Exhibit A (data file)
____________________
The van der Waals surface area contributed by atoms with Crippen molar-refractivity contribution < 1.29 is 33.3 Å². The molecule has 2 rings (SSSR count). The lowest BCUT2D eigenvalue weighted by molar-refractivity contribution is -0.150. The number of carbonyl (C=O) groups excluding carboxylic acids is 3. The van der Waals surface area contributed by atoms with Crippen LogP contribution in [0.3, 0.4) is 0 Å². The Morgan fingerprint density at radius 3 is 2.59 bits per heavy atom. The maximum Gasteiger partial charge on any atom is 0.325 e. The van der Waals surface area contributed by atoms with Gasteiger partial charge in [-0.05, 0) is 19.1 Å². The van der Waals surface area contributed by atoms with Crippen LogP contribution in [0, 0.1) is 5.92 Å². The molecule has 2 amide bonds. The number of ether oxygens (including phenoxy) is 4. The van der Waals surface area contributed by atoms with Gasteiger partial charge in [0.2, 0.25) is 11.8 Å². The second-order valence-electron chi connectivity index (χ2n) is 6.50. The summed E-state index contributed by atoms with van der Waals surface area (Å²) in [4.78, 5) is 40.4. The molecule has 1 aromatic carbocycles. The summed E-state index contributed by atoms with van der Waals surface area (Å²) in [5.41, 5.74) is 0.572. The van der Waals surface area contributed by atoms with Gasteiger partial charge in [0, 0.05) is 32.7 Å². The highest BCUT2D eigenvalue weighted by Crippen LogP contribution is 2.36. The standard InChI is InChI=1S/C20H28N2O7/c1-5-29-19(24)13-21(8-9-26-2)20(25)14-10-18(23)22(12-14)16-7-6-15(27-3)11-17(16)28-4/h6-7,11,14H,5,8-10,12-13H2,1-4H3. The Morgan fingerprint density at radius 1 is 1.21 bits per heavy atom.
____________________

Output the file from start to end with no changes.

The van der Waals surface area contributed by atoms with Crippen molar-refractivity contribution < 1.29 is 33.3 Å². The molecule has 2 rings (SSSR count). The lowest BCUT2D eigenvalue weighted by molar-refractivity contribution is -0.150. The number of carbonyl (C=O) groups excluding carboxylic acids is 3. The van der Waals surface area contributed by atoms with Crippen LogP contribution in [0.3, 0.4) is 0 Å². The Morgan fingerprint density at radius 3 is 2.59 bits per heavy atom. The maximum Gasteiger partial charge on any atom is 0.325 e. The van der Waals surface area contributed by atoms with Gasteiger partial charge in [-0.05, 0) is 19.1 Å². The van der Waals surface area contributed by atoms with Crippen LogP contribution in [0, 0.1) is 5.92 Å². The molecule has 2 amide bonds. The number of ether oxygens (including phenoxy) is 4. The van der Waals surface area contributed by atoms with Gasteiger partial charge in [0.2, 0.25) is 11.8 Å². The second-order valence-electron chi connectivity index (χ2n) is 6.50. The summed E-state index contributed by atoms with van der Waals surface area (Å²) in [4.78, 5) is 40.4. The molecule has 1 aromatic carbocycles. The summed E-state index contributed by atoms with van der Waals surface area (Å²) in [5.41, 5.74) is 0.572. The van der Waals surface area contributed by atoms with Gasteiger partial charge in [0, 0.05) is 32.7 Å². The highest BCUT2D eigenvalue weighted by Crippen LogP contribution is 2.36. The standard InChI is InChI=1S/C20H28N2O7/c1-5-29-19(24)13-21(8-9-26-2)20(25)14-10-18(23)22(12-14)16-7-6-15(27-3)11-17(16)28-4/h6-7,11,14H,5,8-10,12-13H2,1-4H3. The Morgan fingerprint density at radius 1 is 1.21 bits per heavy atom.